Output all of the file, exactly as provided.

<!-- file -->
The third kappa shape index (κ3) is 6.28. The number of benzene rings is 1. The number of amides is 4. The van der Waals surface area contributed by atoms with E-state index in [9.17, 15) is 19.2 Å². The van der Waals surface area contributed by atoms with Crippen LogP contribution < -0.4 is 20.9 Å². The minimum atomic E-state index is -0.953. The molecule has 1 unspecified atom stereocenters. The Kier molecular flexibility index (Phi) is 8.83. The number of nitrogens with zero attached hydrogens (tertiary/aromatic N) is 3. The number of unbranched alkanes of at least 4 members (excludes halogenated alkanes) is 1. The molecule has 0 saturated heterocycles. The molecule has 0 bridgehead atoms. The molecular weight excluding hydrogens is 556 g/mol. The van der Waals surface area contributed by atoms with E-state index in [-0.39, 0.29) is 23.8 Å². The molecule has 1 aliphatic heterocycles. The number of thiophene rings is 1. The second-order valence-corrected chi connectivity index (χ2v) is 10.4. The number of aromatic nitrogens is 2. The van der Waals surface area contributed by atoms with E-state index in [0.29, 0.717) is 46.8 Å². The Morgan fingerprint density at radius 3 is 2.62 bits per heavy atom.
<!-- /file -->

The third kappa shape index (κ3) is 6.28. The number of benzene rings is 1. The number of amides is 4. The van der Waals surface area contributed by atoms with E-state index in [9.17, 15) is 19.2 Å². The van der Waals surface area contributed by atoms with Crippen LogP contribution < -0.4 is 20.9 Å². The minimum atomic E-state index is -0.953. The molecule has 1 unspecified atom stereocenters. The Kier molecular flexibility index (Phi) is 8.83. The number of nitrogens with zero attached hydrogens (tertiary/aromatic N) is 3. The number of unbranched alkanes of at least 4 members (excludes halogenated alkanes) is 1. The molecule has 0 saturated heterocycles. The molecule has 0 bridgehead atoms. The molecular weight excluding hydrogens is 556 g/mol. The van der Waals surface area contributed by atoms with E-state index in [-0.39, 0.29) is 23.8 Å². The molecule has 1 aliphatic heterocycles. The number of thiophene rings is 1. The second-order valence-corrected chi connectivity index (χ2v) is 10.4. The number of aromatic nitrogens is 2. The van der Waals surface area contributed by atoms with E-state index in [0.29, 0.717) is 46.8 Å². The Morgan fingerprint density at radius 3 is 2.62 bits per heavy atom.